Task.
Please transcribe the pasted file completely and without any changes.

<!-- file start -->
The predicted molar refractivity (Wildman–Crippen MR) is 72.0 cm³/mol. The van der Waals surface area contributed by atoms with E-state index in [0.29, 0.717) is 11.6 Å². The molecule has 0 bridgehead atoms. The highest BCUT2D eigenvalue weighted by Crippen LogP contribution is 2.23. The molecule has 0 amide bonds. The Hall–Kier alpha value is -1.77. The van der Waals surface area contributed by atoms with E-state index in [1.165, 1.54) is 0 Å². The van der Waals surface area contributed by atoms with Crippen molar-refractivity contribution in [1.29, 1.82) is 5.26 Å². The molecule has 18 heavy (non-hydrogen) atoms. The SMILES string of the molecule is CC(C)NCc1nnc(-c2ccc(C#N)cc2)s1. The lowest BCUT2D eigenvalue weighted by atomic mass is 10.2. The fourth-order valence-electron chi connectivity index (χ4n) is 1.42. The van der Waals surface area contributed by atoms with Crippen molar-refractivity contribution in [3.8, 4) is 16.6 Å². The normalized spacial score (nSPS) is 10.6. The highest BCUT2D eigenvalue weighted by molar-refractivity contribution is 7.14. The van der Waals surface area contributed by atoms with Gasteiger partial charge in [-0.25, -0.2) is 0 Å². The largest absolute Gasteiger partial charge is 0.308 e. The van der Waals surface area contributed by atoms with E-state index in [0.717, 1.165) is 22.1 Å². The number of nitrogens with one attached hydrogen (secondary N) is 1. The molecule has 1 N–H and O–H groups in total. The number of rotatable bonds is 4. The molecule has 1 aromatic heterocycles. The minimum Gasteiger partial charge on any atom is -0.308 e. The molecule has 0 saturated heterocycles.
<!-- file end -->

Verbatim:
The predicted molar refractivity (Wildman–Crippen MR) is 72.0 cm³/mol. The van der Waals surface area contributed by atoms with E-state index in [0.29, 0.717) is 11.6 Å². The molecule has 0 bridgehead atoms. The highest BCUT2D eigenvalue weighted by Crippen LogP contribution is 2.23. The molecule has 0 amide bonds. The Hall–Kier alpha value is -1.77. The van der Waals surface area contributed by atoms with E-state index in [1.165, 1.54) is 0 Å². The van der Waals surface area contributed by atoms with Crippen molar-refractivity contribution in [1.29, 1.82) is 5.26 Å². The molecule has 18 heavy (non-hydrogen) atoms. The SMILES string of the molecule is CC(C)NCc1nnc(-c2ccc(C#N)cc2)s1. The lowest BCUT2D eigenvalue weighted by atomic mass is 10.2. The fourth-order valence-electron chi connectivity index (χ4n) is 1.42. The van der Waals surface area contributed by atoms with Crippen molar-refractivity contribution in [3.8, 4) is 16.6 Å². The normalized spacial score (nSPS) is 10.6. The highest BCUT2D eigenvalue weighted by molar-refractivity contribution is 7.14. The van der Waals surface area contributed by atoms with Gasteiger partial charge in [-0.25, -0.2) is 0 Å². The largest absolute Gasteiger partial charge is 0.308 e. The van der Waals surface area contributed by atoms with E-state index in [0.717, 1.165) is 22.1 Å². The number of nitrogens with one attached hydrogen (secondary N) is 1. The molecule has 1 N–H and O–H groups in total. The number of rotatable bonds is 4. The molecule has 1 aromatic heterocycles. The minimum Gasteiger partial charge on any atom is -0.308 e. The molecule has 0 saturated heterocycles.